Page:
Our group is highly interested in developing new tools and techniques for the detection and characterization of special nuclear material (SNM) such as uranium and plutonium, and typical radioactive sources such as spontaneous fission and (alpha, n) sources. Our research has applications in the areas of nuclear safeguards, nuclear nonproliferation, and homeland security.
Examples include the development of 3He-free well counters and radiation portal monitors as well as the design of a dual-particle imager. We also support the development of new theoretical fission models with measurements of correlations between neutron and photon multiplicities from fission. Overarching themes of our research include exploring the use of state-of-the-art detectors, like improved stilbene and new CLYC crystals, characterizing novel detector readouts, like SiPMs, and utilizing cutting edge digitization and analysis tools.
Focus Area 1: Monte Carlo Simulations
Monte Carlo simulations are frequently used in the field of nuclear engineering. Simulations enables the ability to plan for experimental measurements as well as optimize system designs. With the continuing improvement in computation time, simulations have become a vital tool for research. DNNG focuses on the MCNPX-PoliMi code, which was developed to simulate correlation measurements with neutrons and gamma rays. The code simulates the full statistics of neutrons and photons from fission and other interactions.
Focus Area 2: Homeland Security
Homeland security applications rely on radiation detection technology to detect and locate special nuclear material. DNNG conducts research to improve upon the current technology as well as develop innovative techniques to ensure better overall security.
Related Projects: Active Interrogation Systems, Dual-Particle Imager, Fission Chain Analysis, Handheld Dual-Particle Imager, Neutron Spectrum Unfolding, Radioxenon Detection, Radiation Portal Monitors
Focus Area 3: Nuclear Safeguards Instruments
As special nuclear material has great potential for both peaceful and harmful purposes, the ability to safeguard these materials is of utmost importance. Research projects at DNNG aim to develop novel radiation detection systems for nuclear safeguards applications. DNNG also focuses on developing new techniques for use in next-generation systems.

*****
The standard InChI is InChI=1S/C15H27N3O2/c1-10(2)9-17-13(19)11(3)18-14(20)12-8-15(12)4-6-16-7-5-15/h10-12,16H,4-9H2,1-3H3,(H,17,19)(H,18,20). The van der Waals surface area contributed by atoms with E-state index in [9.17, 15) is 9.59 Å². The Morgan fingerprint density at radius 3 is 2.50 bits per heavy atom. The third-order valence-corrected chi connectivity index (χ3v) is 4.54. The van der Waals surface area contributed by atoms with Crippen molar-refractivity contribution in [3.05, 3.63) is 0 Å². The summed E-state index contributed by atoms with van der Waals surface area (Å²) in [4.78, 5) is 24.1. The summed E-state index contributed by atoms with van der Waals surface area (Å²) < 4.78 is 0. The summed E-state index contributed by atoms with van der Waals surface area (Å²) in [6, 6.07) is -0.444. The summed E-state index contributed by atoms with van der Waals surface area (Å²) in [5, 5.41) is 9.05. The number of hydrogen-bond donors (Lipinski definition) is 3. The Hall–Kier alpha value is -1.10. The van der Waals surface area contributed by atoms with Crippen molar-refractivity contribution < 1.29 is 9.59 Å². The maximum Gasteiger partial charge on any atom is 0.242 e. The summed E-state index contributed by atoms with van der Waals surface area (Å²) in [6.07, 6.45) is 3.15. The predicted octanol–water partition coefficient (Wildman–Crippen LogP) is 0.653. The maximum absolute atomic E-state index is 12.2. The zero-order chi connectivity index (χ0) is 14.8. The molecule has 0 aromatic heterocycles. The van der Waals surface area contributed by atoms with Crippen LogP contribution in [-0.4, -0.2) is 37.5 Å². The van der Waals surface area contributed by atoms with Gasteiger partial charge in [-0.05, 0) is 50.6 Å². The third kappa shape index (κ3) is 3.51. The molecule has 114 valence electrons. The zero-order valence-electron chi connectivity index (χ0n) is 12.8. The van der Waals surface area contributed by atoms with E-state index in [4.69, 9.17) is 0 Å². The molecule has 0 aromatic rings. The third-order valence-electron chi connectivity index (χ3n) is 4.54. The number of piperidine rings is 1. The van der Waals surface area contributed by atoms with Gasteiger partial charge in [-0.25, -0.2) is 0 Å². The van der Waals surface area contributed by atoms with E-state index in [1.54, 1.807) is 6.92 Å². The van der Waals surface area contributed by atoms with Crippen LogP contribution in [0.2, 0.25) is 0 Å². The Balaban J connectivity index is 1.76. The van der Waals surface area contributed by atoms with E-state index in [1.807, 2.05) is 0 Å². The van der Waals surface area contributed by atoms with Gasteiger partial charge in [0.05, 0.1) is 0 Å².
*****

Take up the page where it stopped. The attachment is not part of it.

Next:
Focus Area 4: Physics of Fission Reaction
Understanding the physics of nuclear fission reactions is crucial in all areas of nuclear engineering. A better understanding of the complexities in nuclear fission reactions allows for development of high-fidelity simulation codes. Furthermore, the detected quantities from fission reactions are often characteristic to the material being measured which can provide insight into new detection systems. DNNG, in collaboration with the CVT, aims to design experiments to measure higher-order signatures from fission reactions to validate nuclear theory and current simulation models.
Related Projects: Fission Chain Analysis, Monte Carlo Code Development, Nuclear Fission Cross-Correlations and Multiplicities
Focus Area 5: Medical Physics
DNNG research in medical physics primarily involves radiation dose from neutrons and gamma rays. Measuring and understanding the radiation dose is important in mitigating all the risks involved with radiation exposure. We apply our knowledge in organic scintillation detectors to provide new means of measuring dose.
Related Projects: Proton Therapy, Radiation Dosimetry
Focus Area 6: Radiation Imaging
Radiation imaging has been used in a wide range of applications in the field of nuclear engineering. The ability to image radiation sources with high confidence involves both optimal system design and robust imaging algorithms. DNNG focuses on developing novel detection systems for radiation imaging in nuclear security applications. Additionally, DNNG also focuses on the improvement and implementation of imaging algorithms for use in these systems.
Focus Area 7: Scintillation Detectors: Characterization and Techniques
Robust characterization of scintillation detectors is significant for system design optimization and simulations of detector response. Furthermore, as organic scintillators are sensitive to neutron and photons, DNNG is also interested in investigating different pulse-shape analysis methods to better discriminate between the two types of particles. DNNG research for scintillation detectors involve characterizing the material properties (e.g. light output, anisotropic response, etc.) as well as developing novel techniques to improve current pulse-shape discrimination (PSD) performance.
Related Projects: Neutron Spectrum Unfolding, Organic Scintillator Characterization & Properties, Organic Scintillator Geometry, Pulse-Shape Analysis & Pulse-Shape Discrimination Techniques, Temperature Dependence in Organic Scintillators